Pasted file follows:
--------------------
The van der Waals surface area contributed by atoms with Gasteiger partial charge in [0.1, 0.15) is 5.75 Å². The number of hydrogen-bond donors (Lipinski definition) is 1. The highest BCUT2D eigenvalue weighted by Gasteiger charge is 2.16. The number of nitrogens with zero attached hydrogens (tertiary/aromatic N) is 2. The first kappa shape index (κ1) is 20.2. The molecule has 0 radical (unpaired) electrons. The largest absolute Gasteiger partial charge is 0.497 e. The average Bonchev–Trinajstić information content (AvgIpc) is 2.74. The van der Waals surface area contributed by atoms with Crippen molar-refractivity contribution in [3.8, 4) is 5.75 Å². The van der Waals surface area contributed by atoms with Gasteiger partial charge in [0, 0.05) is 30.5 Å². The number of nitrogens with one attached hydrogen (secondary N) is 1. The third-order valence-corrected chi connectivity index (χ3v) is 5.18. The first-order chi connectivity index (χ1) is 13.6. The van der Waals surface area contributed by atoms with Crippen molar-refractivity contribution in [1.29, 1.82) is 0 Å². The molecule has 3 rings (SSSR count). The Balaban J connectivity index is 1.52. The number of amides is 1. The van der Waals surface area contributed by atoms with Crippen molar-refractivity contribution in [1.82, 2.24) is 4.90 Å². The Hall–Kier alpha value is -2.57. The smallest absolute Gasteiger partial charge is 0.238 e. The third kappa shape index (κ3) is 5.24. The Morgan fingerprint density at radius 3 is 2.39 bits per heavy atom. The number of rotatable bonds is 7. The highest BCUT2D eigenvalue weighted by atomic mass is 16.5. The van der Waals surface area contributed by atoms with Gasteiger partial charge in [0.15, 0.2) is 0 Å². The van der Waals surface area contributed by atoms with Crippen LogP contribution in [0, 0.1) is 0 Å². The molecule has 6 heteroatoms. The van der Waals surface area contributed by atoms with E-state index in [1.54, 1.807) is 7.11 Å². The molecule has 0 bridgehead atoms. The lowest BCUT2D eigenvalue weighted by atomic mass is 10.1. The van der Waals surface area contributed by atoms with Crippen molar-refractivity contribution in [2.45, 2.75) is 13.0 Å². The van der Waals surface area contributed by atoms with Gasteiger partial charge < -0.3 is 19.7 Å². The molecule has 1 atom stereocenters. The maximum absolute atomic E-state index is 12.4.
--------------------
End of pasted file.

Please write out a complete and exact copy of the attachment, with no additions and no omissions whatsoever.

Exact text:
The van der Waals surface area contributed by atoms with Gasteiger partial charge in [0.1, 0.15) is 5.75 Å². The number of hydrogen-bond donors (Lipinski definition) is 1. The highest BCUT2D eigenvalue weighted by Gasteiger charge is 2.16. The number of nitrogens with zero attached hydrogens (tertiary/aromatic N) is 2. The first kappa shape index (κ1) is 20.2. The molecule has 0 radical (unpaired) electrons. The largest absolute Gasteiger partial charge is 0.497 e. The average Bonchev–Trinajstić information content (AvgIpc) is 2.74. The van der Waals surface area contributed by atoms with Crippen molar-refractivity contribution in [3.8, 4) is 5.75 Å². The van der Waals surface area contributed by atoms with Gasteiger partial charge in [0, 0.05) is 30.5 Å². The number of nitrogens with one attached hydrogen (secondary N) is 1. The third-order valence-corrected chi connectivity index (χ3v) is 5.18. The first-order chi connectivity index (χ1) is 13.6. The van der Waals surface area contributed by atoms with Crippen molar-refractivity contribution in [1.29, 1.82) is 0 Å². The molecule has 3 rings (SSSR count). The Balaban J connectivity index is 1.52. The number of amides is 1. The van der Waals surface area contributed by atoms with Crippen molar-refractivity contribution in [1.82, 2.24) is 4.90 Å². The Hall–Kier alpha value is -2.57. The smallest absolute Gasteiger partial charge is 0.238 e. The third kappa shape index (κ3) is 5.24. The Morgan fingerprint density at radius 3 is 2.39 bits per heavy atom. The number of rotatable bonds is 7. The highest BCUT2D eigenvalue weighted by atomic mass is 16.5. The van der Waals surface area contributed by atoms with Gasteiger partial charge in [0.15, 0.2) is 0 Å². The van der Waals surface area contributed by atoms with Crippen LogP contribution in [0, 0.1) is 0 Å². The molecule has 6 heteroatoms. The van der Waals surface area contributed by atoms with E-state index in [1.54, 1.807) is 7.11 Å². The molecule has 0 bridgehead atoms. The lowest BCUT2D eigenvalue weighted by atomic mass is 10.1. The van der Waals surface area contributed by atoms with Crippen molar-refractivity contribution in [2.45, 2.75) is 13.0 Å². The van der Waals surface area contributed by atoms with Gasteiger partial charge < -0.3 is 19.7 Å². The molecule has 1 atom stereocenters. The maximum absolute atomic E-state index is 12.4.